Date of this Version
Crop Protection 143 (2021) 105561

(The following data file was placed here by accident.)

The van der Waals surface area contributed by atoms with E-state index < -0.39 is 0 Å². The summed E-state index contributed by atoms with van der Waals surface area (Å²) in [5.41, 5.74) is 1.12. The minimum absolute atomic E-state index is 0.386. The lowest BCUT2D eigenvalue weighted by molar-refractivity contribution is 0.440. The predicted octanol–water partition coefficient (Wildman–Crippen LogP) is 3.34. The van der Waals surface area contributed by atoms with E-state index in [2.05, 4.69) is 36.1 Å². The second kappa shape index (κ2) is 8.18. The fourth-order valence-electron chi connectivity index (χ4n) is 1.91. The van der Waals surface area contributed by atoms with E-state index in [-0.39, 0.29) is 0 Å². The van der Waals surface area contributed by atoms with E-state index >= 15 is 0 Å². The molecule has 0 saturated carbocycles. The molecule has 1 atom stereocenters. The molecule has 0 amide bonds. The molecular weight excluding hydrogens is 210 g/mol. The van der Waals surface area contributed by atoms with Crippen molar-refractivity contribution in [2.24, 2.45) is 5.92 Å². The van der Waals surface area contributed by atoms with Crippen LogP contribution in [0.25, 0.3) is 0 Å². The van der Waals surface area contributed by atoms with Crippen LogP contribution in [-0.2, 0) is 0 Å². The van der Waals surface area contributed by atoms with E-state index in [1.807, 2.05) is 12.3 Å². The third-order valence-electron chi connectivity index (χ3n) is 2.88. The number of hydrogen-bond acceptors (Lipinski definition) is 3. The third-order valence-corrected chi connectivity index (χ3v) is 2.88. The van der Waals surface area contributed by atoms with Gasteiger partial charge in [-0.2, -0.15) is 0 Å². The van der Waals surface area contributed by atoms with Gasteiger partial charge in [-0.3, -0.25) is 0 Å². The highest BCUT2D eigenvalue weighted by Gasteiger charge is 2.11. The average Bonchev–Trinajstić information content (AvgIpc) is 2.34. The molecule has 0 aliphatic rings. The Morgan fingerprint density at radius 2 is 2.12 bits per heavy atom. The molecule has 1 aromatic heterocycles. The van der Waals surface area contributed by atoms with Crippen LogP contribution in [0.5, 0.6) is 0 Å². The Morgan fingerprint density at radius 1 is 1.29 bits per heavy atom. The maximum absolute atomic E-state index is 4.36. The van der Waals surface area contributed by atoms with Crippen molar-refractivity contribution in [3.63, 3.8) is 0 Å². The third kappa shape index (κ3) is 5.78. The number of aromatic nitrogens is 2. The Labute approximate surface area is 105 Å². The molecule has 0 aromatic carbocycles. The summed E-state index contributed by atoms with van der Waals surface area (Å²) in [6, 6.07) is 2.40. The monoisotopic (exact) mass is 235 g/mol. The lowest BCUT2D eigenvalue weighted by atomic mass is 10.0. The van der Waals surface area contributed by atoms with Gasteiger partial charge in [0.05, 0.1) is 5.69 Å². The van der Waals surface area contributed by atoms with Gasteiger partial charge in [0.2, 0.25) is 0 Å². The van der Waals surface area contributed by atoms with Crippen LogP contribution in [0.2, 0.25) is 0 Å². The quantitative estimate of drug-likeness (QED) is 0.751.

Mountain beaver (Aplodontia rufa) is the most primitive rodent species in North America and is endemic to the Pacific Northwest, USA. Within their range, mountain beaver cause more conflict with conifer forest regeneration than any other vertebrate species. Most damage occurs as a result of clipping and browsing new seedlings, which reduces stocking density and delays stand development. An integrated approach using trapping and a registered toxicant (baiting) has been suggested as the most efficacious means to reduce seedling loss during stand initiation. We evaluated this management strategy in intensively managed conifer stands across two mountain ranges in western Oregon. Harvest units were divided equally and management (trapping and baiting) was implemented on a randomly selected half of each unit; the remaining halves served as an experimental control. We conducted damage assessments in fixed 0.04 ha circular plots at approximate 1, 6, and 12 month intervals after planting and initiation of management activities. After 12 months, we observed mountain beaver damage in 100% of control plots and 95% of treatment plots; however, there was a 79% decrease in the estimated odds of damage for plots where trapping and baiting was implemented (95% CI 43–92). Mean seedling height was 10.6 cm taller in treated plots than control plots 1 year post-planting (95% CI 4.1–17.1). Reoccupation of vacant burrows began within 1 month; within 12 months, only 5% of trapped plots remained unoccupied. Reported costs and benefits varied among harvest units, but management was less expensive ($154.09/ha) than the cost of interplanting gaps created by mountain beaver damage ($182.13/ha). Although trapping and baiting may not offer a one-time solution to damage problems, it is an effective tool in reducing damage, saving management costs, and meeting compliance with forest regulations and certification requirements.
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